Washington State

Office of the Attorney General

Attorney General

Bob Ferguson


OLYMPIA – Washington State Attorney General Rob McKenna expressed gratitude to legislators today for supporting several of his 2011 legislative proposals.

?“Contrary to public perception, Republicans and Democrats do work together in Olympia,” McKenna said. “During an incredibly busy year, I’m grateful to legislators for helping to increase protections for consumers and for preventing inmates from fleecing taxpayers.”

Consumer protection

Attorney General McKenna offered several consumer protection bills this year.  SB 5023 prohibits the unauthorized practice of immigration law and imposes legal consequences for making false representations about being skilled in immigration law. The bill removes the “immigration assistant” designation from the current law.  The Attorney General office worked closely with immigrant rights groups and members of the legal community to develop the bill. It passed with wide margins in the Senate and unanimously in the House. The bill was sponsored by Senator Margarita Prentice, D-Tacoma.

Law Enforcement Against Identity Theft (LEGIT) requested the Attorney General propose HB 1145, sponsored by Rep. Jason Overstreet, R-Blaine. The new law is designed to reduce identity theft by defining mail theft and possession of stolen mail as felonies.

Corrections savings

The Attorney General’s Office offered two bills to reduce costly, frivolous public records requests and lawsuits filed from behind bars. HB 1037, sponsored by Rep. Charles Ross, R-Naches, stops inmates who filed three or more frivolous legal actions from filing more taxpayer-funded suits. SB 5025, sponsored by Sen. Jim Hargrove, D-Hoquiam, will reduce the costs of litigation and penalties caused by inmates who make huge records requests to public agencies, in hopes of capitalizing on inadvertent errors by collecting penalties. The bill eliminates those penalties unless the agency has acted in bad faith. Both bills passed with wide bipartisan support.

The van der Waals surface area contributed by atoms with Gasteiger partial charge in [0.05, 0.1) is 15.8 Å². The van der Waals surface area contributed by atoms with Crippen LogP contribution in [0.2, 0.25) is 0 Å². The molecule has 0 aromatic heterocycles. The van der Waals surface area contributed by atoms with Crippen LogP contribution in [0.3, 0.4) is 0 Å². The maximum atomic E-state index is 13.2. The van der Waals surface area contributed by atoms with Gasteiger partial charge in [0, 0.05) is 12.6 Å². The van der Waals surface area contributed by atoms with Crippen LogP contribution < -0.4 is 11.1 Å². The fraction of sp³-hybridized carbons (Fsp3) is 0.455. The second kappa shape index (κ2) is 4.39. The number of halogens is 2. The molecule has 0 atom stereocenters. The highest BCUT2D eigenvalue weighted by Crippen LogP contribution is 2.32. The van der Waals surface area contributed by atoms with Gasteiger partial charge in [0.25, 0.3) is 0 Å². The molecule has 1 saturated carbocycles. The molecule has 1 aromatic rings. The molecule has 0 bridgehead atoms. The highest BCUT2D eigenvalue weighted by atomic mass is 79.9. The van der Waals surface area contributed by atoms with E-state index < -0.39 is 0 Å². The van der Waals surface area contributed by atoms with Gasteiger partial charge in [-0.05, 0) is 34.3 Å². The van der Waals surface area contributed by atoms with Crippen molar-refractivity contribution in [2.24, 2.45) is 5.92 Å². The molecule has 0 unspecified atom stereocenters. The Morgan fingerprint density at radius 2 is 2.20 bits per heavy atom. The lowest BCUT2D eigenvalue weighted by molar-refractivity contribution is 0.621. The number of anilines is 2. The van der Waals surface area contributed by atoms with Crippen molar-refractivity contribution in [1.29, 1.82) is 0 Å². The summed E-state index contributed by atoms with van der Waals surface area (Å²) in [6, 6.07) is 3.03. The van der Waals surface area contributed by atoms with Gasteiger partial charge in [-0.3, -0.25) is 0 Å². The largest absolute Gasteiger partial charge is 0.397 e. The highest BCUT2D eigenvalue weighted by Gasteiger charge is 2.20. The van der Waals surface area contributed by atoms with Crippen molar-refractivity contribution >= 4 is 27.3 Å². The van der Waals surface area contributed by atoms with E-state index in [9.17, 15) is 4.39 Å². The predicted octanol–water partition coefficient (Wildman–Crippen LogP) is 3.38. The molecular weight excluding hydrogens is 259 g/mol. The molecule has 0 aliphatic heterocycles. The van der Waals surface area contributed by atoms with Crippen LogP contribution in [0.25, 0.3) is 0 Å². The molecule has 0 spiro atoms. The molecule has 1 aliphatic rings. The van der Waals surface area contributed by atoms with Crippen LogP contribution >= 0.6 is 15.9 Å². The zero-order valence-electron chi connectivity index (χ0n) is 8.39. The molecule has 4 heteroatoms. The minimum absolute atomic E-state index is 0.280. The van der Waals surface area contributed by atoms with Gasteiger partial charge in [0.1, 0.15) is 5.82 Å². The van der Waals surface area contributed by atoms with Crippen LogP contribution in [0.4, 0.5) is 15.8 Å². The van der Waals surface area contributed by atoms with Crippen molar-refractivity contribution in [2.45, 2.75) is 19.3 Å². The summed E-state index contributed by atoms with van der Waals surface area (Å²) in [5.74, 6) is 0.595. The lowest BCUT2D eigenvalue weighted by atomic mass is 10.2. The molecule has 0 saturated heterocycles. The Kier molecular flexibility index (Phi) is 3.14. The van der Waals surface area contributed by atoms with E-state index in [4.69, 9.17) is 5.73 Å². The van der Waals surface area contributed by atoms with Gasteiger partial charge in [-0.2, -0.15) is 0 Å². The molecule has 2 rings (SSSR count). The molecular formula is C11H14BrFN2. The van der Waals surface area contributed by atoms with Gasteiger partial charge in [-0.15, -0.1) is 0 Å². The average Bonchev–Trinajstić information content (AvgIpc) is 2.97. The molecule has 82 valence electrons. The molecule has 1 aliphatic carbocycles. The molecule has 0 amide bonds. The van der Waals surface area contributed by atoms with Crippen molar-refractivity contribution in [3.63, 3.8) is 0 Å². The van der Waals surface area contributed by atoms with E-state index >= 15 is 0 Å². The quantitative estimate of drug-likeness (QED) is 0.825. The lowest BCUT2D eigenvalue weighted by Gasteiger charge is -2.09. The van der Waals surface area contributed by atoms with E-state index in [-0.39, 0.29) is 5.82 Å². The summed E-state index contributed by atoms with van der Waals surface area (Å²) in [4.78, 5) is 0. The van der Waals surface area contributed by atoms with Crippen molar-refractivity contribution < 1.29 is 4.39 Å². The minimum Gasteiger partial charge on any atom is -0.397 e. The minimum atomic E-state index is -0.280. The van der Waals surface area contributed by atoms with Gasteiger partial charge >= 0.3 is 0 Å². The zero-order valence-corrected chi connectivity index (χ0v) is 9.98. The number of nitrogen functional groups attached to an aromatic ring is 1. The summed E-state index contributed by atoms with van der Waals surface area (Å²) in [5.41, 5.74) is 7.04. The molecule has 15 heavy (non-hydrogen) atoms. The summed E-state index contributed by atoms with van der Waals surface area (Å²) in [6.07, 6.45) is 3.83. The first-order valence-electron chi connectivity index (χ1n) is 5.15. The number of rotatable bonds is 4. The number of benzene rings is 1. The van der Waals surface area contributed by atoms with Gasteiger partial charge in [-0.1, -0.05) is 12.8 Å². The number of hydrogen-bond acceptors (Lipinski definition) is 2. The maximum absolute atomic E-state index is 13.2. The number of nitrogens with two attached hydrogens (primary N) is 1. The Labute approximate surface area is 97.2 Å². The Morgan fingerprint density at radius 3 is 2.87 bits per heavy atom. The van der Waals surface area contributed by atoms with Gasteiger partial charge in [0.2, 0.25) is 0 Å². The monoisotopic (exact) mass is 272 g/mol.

Clock runs out on anti-gang, eminent domain and open government bills

Legislators chose not to act on a bill to protect neighborhoods from criminal street gangs.

?“People who live in the areas hardest hit by gang violence are, in many cases, more than 100 miles from Olympia,” McKenna said. “I worry that for some legislators, those families are out of sight and out of mind. But we’ll keep making the case that the state needs to step up its efforts against gang violence.”

HB 1126 would have injected money – up to a million dollars a year – into gang prevention and intervention programs, while allowing communities to file civil protection orders against known gang members. The bill never saw an up-or-down vote in the House. Meanwhile gang violence continues. In Sunnyside, for example, KIMA-TV reports that “crimes involving weapons have jumped from three in the first quarter of 2009 to 18 so far this year.”

Neither of the Attorney General’s bipartisan bills to cut back on the abuse of eminent domain passed this year. SB 5077, which would prohibit the use of eminent domain for economic development, easily sailed through the Senate but did not make it out of committee in the House. The only public opposition to the bill – which would primarily benefit the poor, minorities, immigrants and the elderly — came from Seattle Mayor Mike McGinn’s office and the Seattle City Attorney. 

Finally, on the Open Government front, SB 5022  was proposed to save money by clarifying the statute of limitations for lawsuits under the Public Records Act. It passed the Senate by a vote of 47-0 but proceeded no further. In addition, SB 5062 and its companion HB 1139, which received hearings but were not passed out of committee, would have allowed agencies to receive notice of a public record dispute and the opportunity to cure any error.  This bill would have strengthened the purpose of the Public Records Act, which is to make public records available, and reduced the loss of public funds caused by unnecessary litigation and assessment of penalties. 

Attorney General McKenna will review the bills that didn’t pass this year and determine whether to bring them back next session. Since 2006, the Legislature has passed 44 bills written by Attorney General McKenna’s office.

More information:
The AGO’s Legislative Page

Janelle Guthrie, Director of Communications, (360) 586-0725